Now that the brunt of tax season has passed, many people may be left wondering how exactly their federal taxes were allocated.
Ahwatukee Foothills resident Anil Kandangath jumped on the opportunity to decipher this unspecified topic when Google announced a formal challenge in February; two months later, and on tax day, he won that challenge.
The Data Viz Challenge was created by Google and the non-profit art and technology center Eyebeam to create appealing tax data. They invited contestants to create an interactive webpage that explained how federal taxes are used.
Kandangath, 32, is an electrical engineer and had already been working on a website that fulfilled the requirements of the Data Viz Challenge late last year.
So he "checked out what Google had to say" about this opportunity when it was announced on the company's official blog Feb. 22.
"Something I found out from conversations with people," Kandangath said, "(is) even though we all pay taxes, the tax form is so complicated."
To clear up any perplexity in this situation, he decided his project would accomplish two main goals: Explain how the federal tax system works and show how the money was distributed.
Kandangath's visual representation of this accomplished those goals and tacked on simplicity and alluring graphic design to appeal to a mass audience.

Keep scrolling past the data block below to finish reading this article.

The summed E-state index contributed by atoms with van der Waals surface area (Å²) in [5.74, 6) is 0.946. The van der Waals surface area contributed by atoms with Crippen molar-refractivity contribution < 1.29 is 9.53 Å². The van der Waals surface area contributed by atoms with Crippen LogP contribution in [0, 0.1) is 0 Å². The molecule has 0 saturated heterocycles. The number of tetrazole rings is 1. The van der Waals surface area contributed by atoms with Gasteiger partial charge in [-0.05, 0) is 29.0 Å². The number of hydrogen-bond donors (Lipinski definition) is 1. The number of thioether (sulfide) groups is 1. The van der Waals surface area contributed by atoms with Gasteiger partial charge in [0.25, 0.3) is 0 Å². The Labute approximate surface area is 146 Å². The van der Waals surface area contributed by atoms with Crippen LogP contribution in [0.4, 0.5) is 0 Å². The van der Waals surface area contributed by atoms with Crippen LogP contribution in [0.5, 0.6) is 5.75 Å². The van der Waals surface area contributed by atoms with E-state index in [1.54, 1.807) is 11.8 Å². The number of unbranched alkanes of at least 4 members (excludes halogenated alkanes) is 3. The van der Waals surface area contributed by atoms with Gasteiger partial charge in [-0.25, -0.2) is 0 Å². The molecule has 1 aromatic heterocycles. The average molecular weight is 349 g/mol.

His "Where Did My Tax Dollars Go?" webpage features an enlarged headshot of George Washington from the dollar bill, but winking at viewers. Website visitors enter how much they made that year, the status they filed as, and then click the "Where did my tax dollars go?" button.
They are taken to a page displaying the total taxes paid and a pie chart breaking down the destinations of those tax dollars - funds like Social Security, National Defense and Medicare, for example. By clicking on each slice of the pie, more detailed information is given.
Kandangath said he had to do a lot of research, even with the help of the online tool whatwepayfor.com, which provides public tax distribution data.
"I was also able to create something where aesthetics were crucial," Kandangath said. "I was able to put my passion for making things look good to use."
He wanted to "take people on a journey and make sure they remember steps along the way."
And the jury for the challenge received Kandangath's message.
His project was "a personal favorite of a few of the judges," noted Stephanie Pereira, Eyebeam's associate director of learning and engagement. "(The judges) felt they actually learned something from this entry."
The pleasing nature of the colors and simplicity of the project was also valued by the jury.
"(They) especially appreciated that at no point while interacting with it do you ever lose the big picture," Pereira said.
But Kandangath's project reached more than just the judges; it gained national attention. On tax day, he was featured on "The Takeaway," a morning news program from WNYC and PRI on the East Coast.
Kandangath said that he is considering the possibility of extending his project's availability to other countries with different tax processes.
And for now, he is left to ponder an important question: "Do I do another project or do I try to make this one even more useful?"
Erin Sullivan is interning this semester for the Ahwatukee Foothills News. She is a junior at Arizona State University.